Schuldt Chiropractic Wellness Center v. Sebelius
MEMORANDUM AND ORDER- The Motion for Summary Judgment submitted by Plaintiff Schuldt Chiropractic Wellness Center ("Schuldt") (Filing No. 38 ), is denied; The Motion for Summary Judgment submitted by Defendant Kathleen Sebelius, in her c apacity as Secretary of the U.S. Department of Health and Human Services ("HHS") (Filing No. 36 ), is granted; The Plaintiff's Complaint (Filing No. 1 ) is dismissed, with prejudice; and A separate Judgment will be entered. Ordered by Chief Judge Laurie Smith Camp. (MKR)
IN THE UNITED STATES DISTRICT COURT
FOR THE DISTRICT OF NEBRASKA
SCHULDT CHIROPRACTIC WELLNESS
KATHLEEN SEBELIUS, in her capacity as
Secretary of the U.S. Department of
Health and Human Services,
CASE NO. 8:13CV4
This matter is before the Court on the Motions for Summary Judgment submitted
by Plaintiff Schuldt Chiropractic Wellness Center (“Schuldt”) (Filing No. 38), and Defendant
Kathleen Sebelius, in her capacity as Secretary of the U.S. Department of Health and
Human Services (“HHS”) (Filing No. 36). For the reasons discussed below, Schuldt’s
motion will be denied, HHS’s motion will be granted, and the decision of the Medicare
Appeals Council (Filing No. 1-4) will be affirmed.
The parties’ briefs (Filing Nos. 37, 39, 42, 43, 44, 45) and the HHS Administrative
Record (Filing Nos. 17, 18, 19, 20, 21, 22, 32) reveal that there are no genuine issues as
to any material facts for purposes of this Court’s ruling on the parties’ motions.
Schuldt is a health care provider that received reimbursement for chiropractic
services it provided to Medicare beneficiaries. Wisconsin Physician Service (“WPS”) is a
Medicare Zone Program Integrity Contractor for HHS that conducted an expanded postpayment medical review of claims submitted by Schuldt for chiropractic services furnished
to 75 beneficiaries, from January 2008 through March 2010, with payment dates from
January 2008 through April 2010. The review was conducted by statistical sampling of 214
claims representing 445 services billed, out of a “universe” of 5,098 services billed for 154
beneficiaries. The review caused WPS to conclude that payments to Schuldt by HHS in
that time frame had a 99.55 percent error rate, equating to an actual overpayment of
$11,376.13 for the 445 service claims submitted. Using that data for guidance, WPS
extrapolated a projected total overpayment to Schuldt for the universe of claims in the
amount of $126,041.31.
On February 7, 2011, WPS notified Schuldt of the alleged overpayment in the
amount of $126,041.31; and on March 2, 2011, Schuldt appealed. On May 4, 2011, on
redetermination pursuant to 42 C.F.R. § 405.954, WPS affirmed its earlier decision,
following a review by a different examiner, using the same statistical method, who
determined that more of Schuldt’s claims should be denied. Schuldt timely requested
reconsideration by a qualified independent contractor (“QIC”) under 42 C.F.R. §
405.974(a), and the QIC, C2C Solutions, Inc., af firmed the WPS decision.
On September 19, 2011, Schuldt requested a hearing before an Administrative Law
Judge (“ALJ”) pursuant to 42 C.F.R. § 405.1002. On April 26, 2012, ALJ William J. Cowan
conducted a telephonic hearing to review the independent contractor’s decision. The
record before the ALJ included WPS’s expanded post payment medical review and
analysis of records of statistically selected beneficiaries, the WPS redetermination, and the
QIC reconsideration. No representative, agent, or witness appeared on behalf of HHS.
Upon independent review of the 445 services billed, and considering issues of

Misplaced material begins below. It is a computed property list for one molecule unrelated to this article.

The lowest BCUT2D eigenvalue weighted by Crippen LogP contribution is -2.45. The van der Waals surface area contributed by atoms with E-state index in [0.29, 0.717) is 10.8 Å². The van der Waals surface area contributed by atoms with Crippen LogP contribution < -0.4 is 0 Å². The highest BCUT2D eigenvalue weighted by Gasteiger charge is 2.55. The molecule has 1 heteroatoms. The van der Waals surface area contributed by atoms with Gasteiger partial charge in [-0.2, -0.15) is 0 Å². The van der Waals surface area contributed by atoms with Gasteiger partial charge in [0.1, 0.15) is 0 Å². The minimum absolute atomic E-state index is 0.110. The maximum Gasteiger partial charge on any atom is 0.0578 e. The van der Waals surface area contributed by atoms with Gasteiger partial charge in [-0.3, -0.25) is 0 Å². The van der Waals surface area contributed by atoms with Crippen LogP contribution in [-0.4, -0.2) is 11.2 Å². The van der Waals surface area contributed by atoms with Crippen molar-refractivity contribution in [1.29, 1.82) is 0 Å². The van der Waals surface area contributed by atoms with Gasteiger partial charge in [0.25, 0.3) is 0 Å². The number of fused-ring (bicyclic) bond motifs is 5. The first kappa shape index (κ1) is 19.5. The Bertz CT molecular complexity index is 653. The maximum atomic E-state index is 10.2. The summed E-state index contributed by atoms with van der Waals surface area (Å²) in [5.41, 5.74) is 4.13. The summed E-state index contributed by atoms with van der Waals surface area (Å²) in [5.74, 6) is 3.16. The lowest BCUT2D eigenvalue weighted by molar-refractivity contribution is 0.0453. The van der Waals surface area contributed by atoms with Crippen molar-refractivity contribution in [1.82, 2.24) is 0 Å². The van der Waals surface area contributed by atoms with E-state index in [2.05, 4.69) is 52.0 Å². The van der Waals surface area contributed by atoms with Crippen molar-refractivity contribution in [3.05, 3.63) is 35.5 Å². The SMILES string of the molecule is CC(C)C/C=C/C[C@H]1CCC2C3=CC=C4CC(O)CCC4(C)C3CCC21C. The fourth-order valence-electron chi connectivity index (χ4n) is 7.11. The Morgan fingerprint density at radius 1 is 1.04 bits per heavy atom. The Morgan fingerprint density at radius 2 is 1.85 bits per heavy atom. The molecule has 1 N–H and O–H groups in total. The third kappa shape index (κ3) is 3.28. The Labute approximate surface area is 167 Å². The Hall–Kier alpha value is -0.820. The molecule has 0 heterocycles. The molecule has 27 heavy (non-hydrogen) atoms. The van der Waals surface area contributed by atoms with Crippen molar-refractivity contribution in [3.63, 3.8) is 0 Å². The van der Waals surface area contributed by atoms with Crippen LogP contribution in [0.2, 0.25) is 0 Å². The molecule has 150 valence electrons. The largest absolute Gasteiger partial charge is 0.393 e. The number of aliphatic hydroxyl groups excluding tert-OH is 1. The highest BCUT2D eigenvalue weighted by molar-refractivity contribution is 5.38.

coverage, liability, and overpayment waiver, the ALJ found that 344 of the services billed
were properly submitted and Schuldt should be paid for them. Considering the opinion of
Schuldt’s statistical expert, Dr. Bruce Kardon, Ph.D., and the ALJ’s own statistical expert,
Dr. John Adams, Ph.D., the ALJ concluded that W PS’s “statistical sampling method and
extrapolation and results were insufficiently reliable to be used for the purpose of
estimating an overpayment to a larger universe than the sample itself.”
Chiropractic Wellness Ctr., ALJ Appeal No. 1-828654453 (HHS June 8, 2012) (“ALJ
Decision”) (herein, Filing No. 1-1, at 22).
On August 6, 2012, the Center of Medicare and Medicaid Services (“CMS”), a
division of HHS, filed a referral memorandum with the Medicare Appeals Counsel (“MAC”),
asserting that the ALJ’s decision contained an error of law material to the outcome of the
claim. The MAC, on its own motion, conducted a de novo review of the ALJ’s decision
pursuant to 42 C.F.R. § 405.1100© on the single issue of whether Schuldt met its burden
of proving that the statistical sampling methodology used by WPS was invalid and
insufficiently reliable to be used for the purpose of estimating an overpayment to a larger
universe of claims. The MAC issued its own decision on November 2, 2012, concluding
that the ALJ erred in finding WPS’s sampling methodology and overpayment extrapolation
to be invalid. Schuldt Chiropractic Wellness Ctr., ALJ Appeal No.1-828654453, Docket No.
M-12-2097, WL 10067325 (HHS Nov. 2, 2012) (“MAC Decision”) (herein, Filing No. 1-4).
The MAC reversed the ALJ’s decision in that respect alone, not addressing or disturbing
the ALJ’s findings with respect to issues of coverage, liability, or overpayment waiver.
On January 4, 2013, Schuldt filed this action, requesting a review of the MAC
decision. On January 31, 2013, WPS issued a “Recalculation of Projected Overpayment,”
applying the ALJ’s findings with respect to coverage, liability, or overpayment waiver to the
sample of 445 services billed, and determined that the overpayment by HHS to Schuldt for
the universe of claims was $37,580.00. Schuldt has paid that am ount to WPS.
STANDARD OF REVIEW
The Court’s review is limited to determining whether HHS’s action, reflected in the
MAC Decision, is supported by substantial evidence in light of the record as a whole.
42 U.S.C. § 405(g) (“The findings of the Commissioner of Social Security as to any fact,
if supported by substantial evidence, shall be conclusive . . . .”).
Statistical sampling, with extrapolation of results to the universe of all claims for
recoupment purposes, may be used to determine overpayments to Medicare and Medicaid
providers suspected of overbilling, “so long as the extrapolation is made from a